We know the importance of good dental habits, both for children and adults. Teaching your child these habits at an early age establishes good oral care for his/her entire life. When you raise a child knowing what to do on a daily basis for their teeth to be healthy, that child will more than likely carry out proper dental hygiene into adulthood.

A child’s oral health has far-reaching effects. In fact, when children have poor dental health, their ability to eat, sleep, and function suffers, which can also affect their self-esteem and social development. At Sninski & Schmitt Family Dentistry in Holly Springs and Cary, pediatric dentistry is one of our specialties. We provide the best pediatric dental care in a caring and fun environment that includes check-ups, teeth cleaning, and teeth fillings. In this article, we give you some tips for keeping your child’s teeth healthy.

Tips for Keeping Your Child's Teeth Healthy
Teaching your child good dental hygiene

Oral Care for a Toddler

Even before your baby’s first tooth protrudes, you should begin good dental care because teeth have formed beginning in the second trimester of pregnancy. At birth, your baby has 20 primary teeth, some of which are fully developed in the jaw. Most children have their full set of teeth by three years old.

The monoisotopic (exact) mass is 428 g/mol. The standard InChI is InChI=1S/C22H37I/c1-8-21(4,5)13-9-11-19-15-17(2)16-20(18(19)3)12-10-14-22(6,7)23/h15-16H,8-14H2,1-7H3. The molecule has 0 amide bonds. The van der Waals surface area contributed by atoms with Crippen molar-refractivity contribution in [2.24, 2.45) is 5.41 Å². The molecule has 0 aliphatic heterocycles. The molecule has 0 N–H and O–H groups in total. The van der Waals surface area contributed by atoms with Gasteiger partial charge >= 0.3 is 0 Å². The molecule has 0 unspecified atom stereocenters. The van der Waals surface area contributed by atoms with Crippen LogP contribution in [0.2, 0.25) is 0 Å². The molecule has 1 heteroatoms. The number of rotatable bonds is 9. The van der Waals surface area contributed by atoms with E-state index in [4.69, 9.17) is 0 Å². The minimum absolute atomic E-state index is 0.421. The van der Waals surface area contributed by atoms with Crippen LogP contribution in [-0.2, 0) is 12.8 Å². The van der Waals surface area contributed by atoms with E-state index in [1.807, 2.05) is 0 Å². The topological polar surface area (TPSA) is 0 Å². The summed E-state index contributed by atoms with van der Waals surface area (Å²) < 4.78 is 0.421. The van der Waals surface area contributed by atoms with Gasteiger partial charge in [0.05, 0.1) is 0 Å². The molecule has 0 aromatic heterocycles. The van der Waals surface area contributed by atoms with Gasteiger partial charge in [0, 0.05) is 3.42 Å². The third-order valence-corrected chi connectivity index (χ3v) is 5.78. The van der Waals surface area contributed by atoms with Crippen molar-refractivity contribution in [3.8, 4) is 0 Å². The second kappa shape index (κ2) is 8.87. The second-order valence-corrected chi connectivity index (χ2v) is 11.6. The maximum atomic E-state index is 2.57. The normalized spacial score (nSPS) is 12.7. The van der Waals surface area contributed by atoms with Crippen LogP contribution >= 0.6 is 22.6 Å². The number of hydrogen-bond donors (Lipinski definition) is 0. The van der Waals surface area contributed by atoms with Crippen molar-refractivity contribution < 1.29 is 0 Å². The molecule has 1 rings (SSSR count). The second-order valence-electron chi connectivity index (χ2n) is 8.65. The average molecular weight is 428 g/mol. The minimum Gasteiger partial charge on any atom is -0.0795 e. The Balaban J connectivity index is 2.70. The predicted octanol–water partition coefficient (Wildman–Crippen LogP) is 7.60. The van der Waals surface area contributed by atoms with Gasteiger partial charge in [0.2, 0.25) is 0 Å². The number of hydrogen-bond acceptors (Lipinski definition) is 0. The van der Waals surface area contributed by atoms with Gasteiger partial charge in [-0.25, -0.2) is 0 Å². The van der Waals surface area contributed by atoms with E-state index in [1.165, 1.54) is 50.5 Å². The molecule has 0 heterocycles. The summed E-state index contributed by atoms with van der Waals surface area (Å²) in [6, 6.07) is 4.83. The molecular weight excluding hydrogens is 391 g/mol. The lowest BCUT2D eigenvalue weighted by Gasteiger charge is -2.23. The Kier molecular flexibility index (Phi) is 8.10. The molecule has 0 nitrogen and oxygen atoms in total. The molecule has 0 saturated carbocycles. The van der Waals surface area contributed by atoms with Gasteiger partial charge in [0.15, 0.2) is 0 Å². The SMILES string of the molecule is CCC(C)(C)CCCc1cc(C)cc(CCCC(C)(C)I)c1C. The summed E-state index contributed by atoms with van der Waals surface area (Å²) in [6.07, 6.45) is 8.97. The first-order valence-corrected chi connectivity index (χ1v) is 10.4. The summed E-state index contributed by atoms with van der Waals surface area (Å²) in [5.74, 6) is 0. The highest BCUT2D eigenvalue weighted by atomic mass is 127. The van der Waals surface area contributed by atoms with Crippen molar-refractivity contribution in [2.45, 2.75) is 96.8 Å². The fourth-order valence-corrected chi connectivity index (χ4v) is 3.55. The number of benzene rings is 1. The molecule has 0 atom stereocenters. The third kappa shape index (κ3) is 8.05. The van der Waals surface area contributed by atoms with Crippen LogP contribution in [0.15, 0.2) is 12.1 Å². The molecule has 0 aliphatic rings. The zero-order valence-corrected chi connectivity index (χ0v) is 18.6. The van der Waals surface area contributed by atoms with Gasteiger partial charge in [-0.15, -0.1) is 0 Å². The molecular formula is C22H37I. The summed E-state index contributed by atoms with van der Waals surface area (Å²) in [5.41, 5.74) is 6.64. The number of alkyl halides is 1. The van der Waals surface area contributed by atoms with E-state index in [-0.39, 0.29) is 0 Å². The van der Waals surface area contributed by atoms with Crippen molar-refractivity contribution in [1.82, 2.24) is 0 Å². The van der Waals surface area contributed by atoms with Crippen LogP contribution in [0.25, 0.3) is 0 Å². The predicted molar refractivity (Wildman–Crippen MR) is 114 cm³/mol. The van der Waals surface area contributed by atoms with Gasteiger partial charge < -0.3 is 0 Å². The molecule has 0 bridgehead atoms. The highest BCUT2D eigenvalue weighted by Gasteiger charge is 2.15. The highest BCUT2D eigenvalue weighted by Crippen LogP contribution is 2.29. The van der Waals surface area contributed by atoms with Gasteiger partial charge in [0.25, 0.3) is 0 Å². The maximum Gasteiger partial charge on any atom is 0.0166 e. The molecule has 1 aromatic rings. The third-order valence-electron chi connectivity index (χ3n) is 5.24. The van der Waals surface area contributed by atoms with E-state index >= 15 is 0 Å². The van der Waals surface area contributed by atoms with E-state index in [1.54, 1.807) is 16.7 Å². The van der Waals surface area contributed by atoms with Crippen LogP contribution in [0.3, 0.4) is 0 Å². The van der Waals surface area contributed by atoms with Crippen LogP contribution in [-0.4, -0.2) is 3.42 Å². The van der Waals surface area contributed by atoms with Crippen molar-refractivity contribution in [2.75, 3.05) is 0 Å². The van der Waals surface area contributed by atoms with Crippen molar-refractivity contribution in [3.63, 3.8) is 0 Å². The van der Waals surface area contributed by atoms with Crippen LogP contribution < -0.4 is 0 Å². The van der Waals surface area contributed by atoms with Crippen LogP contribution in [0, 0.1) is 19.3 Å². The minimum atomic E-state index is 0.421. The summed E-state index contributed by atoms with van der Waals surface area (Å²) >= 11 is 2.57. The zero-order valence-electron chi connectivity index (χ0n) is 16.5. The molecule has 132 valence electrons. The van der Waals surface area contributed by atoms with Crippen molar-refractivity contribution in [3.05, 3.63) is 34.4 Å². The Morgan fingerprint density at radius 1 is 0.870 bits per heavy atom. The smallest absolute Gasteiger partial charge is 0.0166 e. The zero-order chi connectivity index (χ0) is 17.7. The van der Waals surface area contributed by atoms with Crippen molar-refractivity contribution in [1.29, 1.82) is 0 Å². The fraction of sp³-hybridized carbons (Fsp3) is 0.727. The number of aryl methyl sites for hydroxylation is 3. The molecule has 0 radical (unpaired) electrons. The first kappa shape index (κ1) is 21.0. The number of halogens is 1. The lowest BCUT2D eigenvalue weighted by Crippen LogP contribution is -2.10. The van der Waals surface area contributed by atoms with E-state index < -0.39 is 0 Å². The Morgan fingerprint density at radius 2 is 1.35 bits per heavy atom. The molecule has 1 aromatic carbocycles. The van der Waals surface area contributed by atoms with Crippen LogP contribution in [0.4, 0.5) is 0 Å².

Even babies can get tooth decay. Putting a baby to sleep with a bottle can cause tooth decay due to the sugar that is in milk, juice, or formula. Sugar destroys the enamel of the tooth and can cause “bottle mouth” or “baby bottle tooth decay.” When this occurs, the front teeth can get discolored, pocked, and pitted and may need to be pulled if the case is severe. You can switch to a sippy cup when the child is six months old. A sippy cup has a straw or hard spout that helps prevent the liquid from pooling around the teeth.

Checklist for Taking Care of Your Toddler’s Teeth

Here is what you can do for your toddler to care for their little teeth:

  • Before your baby starts teething, use a clean, damp washcloth over the gums to clear harmful bacteria.
  • As soon as your child’s first tooth appears, schedule a dental appointment. It’s important to see the dentist within six months of the tooth growing and no later than the child’s first birthday. Most experts recommend taking children for a checkup every six months.